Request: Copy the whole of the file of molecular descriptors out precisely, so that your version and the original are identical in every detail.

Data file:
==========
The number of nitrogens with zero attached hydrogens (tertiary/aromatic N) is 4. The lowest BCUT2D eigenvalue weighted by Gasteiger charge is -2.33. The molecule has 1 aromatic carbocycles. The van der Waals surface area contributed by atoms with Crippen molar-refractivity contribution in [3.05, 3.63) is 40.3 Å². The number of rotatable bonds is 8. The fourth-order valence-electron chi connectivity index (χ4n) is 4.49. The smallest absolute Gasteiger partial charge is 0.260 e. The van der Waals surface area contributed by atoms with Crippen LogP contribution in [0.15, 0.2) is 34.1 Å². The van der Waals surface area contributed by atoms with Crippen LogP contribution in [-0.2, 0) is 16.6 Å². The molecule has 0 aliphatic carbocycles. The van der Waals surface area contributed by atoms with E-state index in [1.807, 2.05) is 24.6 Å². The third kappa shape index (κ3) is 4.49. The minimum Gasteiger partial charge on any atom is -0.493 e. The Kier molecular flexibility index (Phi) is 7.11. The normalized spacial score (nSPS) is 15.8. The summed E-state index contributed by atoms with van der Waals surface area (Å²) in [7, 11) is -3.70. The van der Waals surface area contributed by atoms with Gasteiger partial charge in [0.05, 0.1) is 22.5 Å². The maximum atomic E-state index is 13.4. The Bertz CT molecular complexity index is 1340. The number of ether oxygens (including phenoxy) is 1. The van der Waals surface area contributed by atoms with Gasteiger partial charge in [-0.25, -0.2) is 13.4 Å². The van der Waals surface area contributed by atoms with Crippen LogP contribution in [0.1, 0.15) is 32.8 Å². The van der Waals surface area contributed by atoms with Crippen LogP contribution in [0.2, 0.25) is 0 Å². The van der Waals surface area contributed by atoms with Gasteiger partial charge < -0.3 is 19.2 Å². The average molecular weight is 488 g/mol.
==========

The number of nitrogens with zero attached hydrogens (tertiary/aromatic N) is 4. The lowest BCUT2D eigenvalue weighted by Gasteiger charge is -2.33. The molecule has 1 aromatic carbocycles. The van der Waals surface area contributed by atoms with Crippen molar-refractivity contribution in [3.05, 3.63) is 40.3 Å². The number of rotatable bonds is 8. The fourth-order valence-electron chi connectivity index (χ4n) is 4.49. The smallest absolute Gasteiger partial charge is 0.260 e. The van der Waals surface area contributed by atoms with Crippen LogP contribution in [0.15, 0.2) is 34.1 Å². The van der Waals surface area contributed by atoms with Crippen LogP contribution in [-0.2, 0) is 16.6 Å². The molecule has 0 aliphatic carbocycles. The van der Waals surface area contributed by atoms with E-state index in [1.807, 2.05) is 24.6 Å². The third kappa shape index (κ3) is 4.49. The minimum Gasteiger partial charge on any atom is -0.493 e. The Kier molecular flexibility index (Phi) is 7.11. The normalized spacial score (nSPS) is 15.8. The summed E-state index contributed by atoms with van der Waals surface area (Å²) in [7, 11) is -3.70. The van der Waals surface area contributed by atoms with Gasteiger partial charge in [0.05, 0.1) is 22.5 Å². The maximum atomic E-state index is 13.4. The Bertz CT molecular complexity index is 1340. The number of ether oxygens (including phenoxy) is 1. The van der Waals surface area contributed by atoms with Gasteiger partial charge in [-0.25, -0.2) is 13.4 Å². The van der Waals surface area contributed by atoms with Crippen LogP contribution in [0.1, 0.15) is 32.8 Å². The van der Waals surface area contributed by atoms with Crippen LogP contribution in [0.2, 0.25) is 0 Å². The van der Waals surface area contributed by atoms with Gasteiger partial charge < -0.3 is 19.2 Å². The average molecular weight is 488 g/mol.